Recently, a series of widespread power outages in Venezuela have made international headlines, as the lack of electricity has escalated the current political and economic instability. While electricity shortages have been a reoccurring issue since 2010, a major blackout occurred March 7, 2019 that was mainly the cause of years of government mismanagement. This was the beginning of three major blackouts that took place during the month of March through the vast majority of the country, including the capital city of Caracas. The power outages lead to the deaths of dozens of people as hospitals, schools and businesses were unable to function.
Thinking about Visualizing Change
How can we find quantifiable data of the electricity crisis in Venezuela, and then use it to visualize how the situation has changed over time? While NOAA has created this interactive VIIRS DRB nighttime imagery that is meant to show changes in nighttime lights on a global scale (including Venezuela), there is so much data that the map is very slow and hard to use, especially if trying to hone in on a specific region. While this visualization from ESRI draws a connection between changes in nighttime lights and population density, the data is from 2017 and does not show the 2019 blackouts.
Because this situation is ongoing and intensifying, there is a need for relevant and geographically specific geovisualizations that show the nature of the power outages. To date, I have not been able to find a geographically specific geovisualization of this nature. The most recent one I could find was this side-by-side visualization of the day of and after the March 7 blackout on Wikipedia, but I felt there was a need for an animated component.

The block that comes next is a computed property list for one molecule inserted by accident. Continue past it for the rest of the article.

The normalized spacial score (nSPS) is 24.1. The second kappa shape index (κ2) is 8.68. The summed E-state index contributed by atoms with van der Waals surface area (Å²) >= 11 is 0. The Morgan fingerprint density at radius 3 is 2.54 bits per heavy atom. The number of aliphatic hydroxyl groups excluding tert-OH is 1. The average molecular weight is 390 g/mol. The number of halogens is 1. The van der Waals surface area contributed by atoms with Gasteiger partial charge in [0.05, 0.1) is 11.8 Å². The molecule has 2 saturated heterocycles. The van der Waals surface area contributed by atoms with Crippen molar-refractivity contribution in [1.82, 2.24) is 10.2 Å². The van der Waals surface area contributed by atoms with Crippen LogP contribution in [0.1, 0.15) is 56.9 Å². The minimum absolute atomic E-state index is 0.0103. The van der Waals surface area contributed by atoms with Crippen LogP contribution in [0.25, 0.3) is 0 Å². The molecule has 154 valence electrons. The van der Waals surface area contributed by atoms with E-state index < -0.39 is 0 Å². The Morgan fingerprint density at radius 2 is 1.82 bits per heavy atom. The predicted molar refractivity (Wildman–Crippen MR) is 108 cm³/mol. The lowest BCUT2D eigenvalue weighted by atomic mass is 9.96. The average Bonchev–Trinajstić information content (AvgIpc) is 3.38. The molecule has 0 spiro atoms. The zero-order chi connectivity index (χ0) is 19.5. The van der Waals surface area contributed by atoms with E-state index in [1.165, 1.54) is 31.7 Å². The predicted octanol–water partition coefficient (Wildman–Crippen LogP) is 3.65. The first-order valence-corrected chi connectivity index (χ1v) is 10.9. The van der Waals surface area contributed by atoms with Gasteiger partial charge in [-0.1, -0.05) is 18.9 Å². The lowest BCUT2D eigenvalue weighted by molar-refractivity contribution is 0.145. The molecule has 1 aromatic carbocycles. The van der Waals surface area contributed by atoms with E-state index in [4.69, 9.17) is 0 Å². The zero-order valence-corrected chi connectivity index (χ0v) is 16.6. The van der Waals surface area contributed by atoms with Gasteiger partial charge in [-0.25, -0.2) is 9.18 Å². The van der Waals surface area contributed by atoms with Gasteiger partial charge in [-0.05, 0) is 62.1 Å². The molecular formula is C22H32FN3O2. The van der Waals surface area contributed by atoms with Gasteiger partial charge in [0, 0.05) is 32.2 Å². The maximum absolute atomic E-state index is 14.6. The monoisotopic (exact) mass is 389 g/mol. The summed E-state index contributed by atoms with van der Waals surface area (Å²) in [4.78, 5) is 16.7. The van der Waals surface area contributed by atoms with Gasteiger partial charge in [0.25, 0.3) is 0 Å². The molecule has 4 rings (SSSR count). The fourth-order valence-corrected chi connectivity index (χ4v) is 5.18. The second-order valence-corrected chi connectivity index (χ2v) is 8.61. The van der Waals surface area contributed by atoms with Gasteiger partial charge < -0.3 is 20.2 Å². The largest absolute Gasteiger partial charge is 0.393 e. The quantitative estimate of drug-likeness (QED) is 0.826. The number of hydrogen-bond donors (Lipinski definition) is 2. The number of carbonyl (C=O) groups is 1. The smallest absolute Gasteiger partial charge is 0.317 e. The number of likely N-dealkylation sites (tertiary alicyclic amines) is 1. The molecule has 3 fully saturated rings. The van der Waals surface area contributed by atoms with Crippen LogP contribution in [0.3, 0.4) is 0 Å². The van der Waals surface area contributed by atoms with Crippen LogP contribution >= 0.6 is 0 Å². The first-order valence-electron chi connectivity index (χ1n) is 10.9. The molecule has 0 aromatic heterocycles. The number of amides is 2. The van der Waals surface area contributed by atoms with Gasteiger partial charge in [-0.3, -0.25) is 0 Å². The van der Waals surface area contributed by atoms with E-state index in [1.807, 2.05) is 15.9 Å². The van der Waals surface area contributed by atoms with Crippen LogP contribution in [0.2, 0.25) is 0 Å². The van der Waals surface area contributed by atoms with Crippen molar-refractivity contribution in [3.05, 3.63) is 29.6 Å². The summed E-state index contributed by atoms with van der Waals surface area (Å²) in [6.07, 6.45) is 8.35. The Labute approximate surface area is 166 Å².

To create my visualization, I used VIIRS DNB Nightly Mosaic data from the Earth Observation Group. I selected the tile that included Venezuela (Tile 1) and downloaded the corresponding .tif. I opened each frame in qGIS Desktop 3.6.0. I then downloaded the GADM shapefile of Venezuela, and used the raster extraction tool in qGIS to clip the large raster nighttime files to the shapefile. I then calculated a logarithmic scale to create a black-to-white color gradient with five classifications and a linear interpolation. I used qGIS’ print layout feature to adjust the background and exported each frame as a .tif. I exported these .tifs into Adobe Photoshop CC 2019, which I then used to create the animated .gif.
One difficulty with working with nighttime data is the inevitable cloud coverage – this was particularly visible in the time period after the first blackout and before the second. This makes it difficult to make any sort of quantitative comparison. With access to the proper data, I also would have liked to analyze the specific regions within Venezuela and see how different populations were impacted by the blackouts. While this visualization was good at painting a general picture, it could have provided more political insights.
By Veronica Correa
This website was created as part of my final project for my “Geovisualizing Change” course at the University of North Carolina at Chapel Hill. I am an undergraduate student pursuing a degree in environmental science with a minor in journalism. My primary goal for this project was to use my multimedia and geovisualization skills to tell a unique story.